Coal makes a comeback
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Coal makes a comeback
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MARK AUSTIN THOMAS: Congress is taking a closer look at the future of coal as an energy source. It’s not renewable, but it’s cheap and there’s lots of it. Today Congress will hear that coal may actually be more green than black. Jeremy Hobson reports from Washington.
JEREMY HOBSON: The U.S. has more coal than any other country. $27 billion worth is mined every year.
That’s why everyone, from unions to politicians to scientists, is getting on the coal bandwagon.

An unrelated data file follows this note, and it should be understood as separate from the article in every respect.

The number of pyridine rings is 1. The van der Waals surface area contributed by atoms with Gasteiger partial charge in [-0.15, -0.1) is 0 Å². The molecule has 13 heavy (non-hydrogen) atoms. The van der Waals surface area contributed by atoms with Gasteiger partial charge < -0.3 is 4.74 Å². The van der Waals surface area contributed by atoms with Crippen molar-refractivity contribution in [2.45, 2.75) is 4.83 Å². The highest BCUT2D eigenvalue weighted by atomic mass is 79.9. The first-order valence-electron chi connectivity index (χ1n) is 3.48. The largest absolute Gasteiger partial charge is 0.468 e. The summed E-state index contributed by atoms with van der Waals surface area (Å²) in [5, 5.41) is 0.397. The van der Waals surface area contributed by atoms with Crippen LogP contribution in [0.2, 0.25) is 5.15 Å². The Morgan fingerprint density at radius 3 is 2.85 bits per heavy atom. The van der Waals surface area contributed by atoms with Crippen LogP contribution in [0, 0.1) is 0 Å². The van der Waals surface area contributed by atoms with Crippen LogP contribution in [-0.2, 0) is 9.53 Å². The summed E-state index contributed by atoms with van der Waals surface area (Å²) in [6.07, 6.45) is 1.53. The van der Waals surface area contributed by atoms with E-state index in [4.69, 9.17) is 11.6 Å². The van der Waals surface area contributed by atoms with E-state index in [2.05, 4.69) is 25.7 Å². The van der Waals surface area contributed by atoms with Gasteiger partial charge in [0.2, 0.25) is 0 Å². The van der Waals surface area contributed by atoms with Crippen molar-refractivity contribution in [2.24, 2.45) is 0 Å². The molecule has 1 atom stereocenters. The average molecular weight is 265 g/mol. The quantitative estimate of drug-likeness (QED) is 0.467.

People like MIT chemical engineer Gregory McRae. He says more coal use could actually cut the nation’s carbon emissions.
GREGORY MCRAE: There’s no question that coal has adverse environmental impacts, but we believe that technology exists to mitigate most of those.
One of those technologies, sequestration, would store a coal plant’s carbon emissions underground.
Some environmentalists still have questions about it. So do the nation’s big energy companies — they’re been hesitant to invest.
That’s where the government comes in, says Jonathan Banks of the Clean Air Task Force.
JONATHAN BANKS: Once you have a policy in place that addresses global warming pollution, there will be an incentive for companies to build power plants that allow for the sequestration of their CO2.
But industry insiders say that could drive up coal’s price tag and drive down its allure.
In Washington, I’m Jeremy Hobson for Marketplace.
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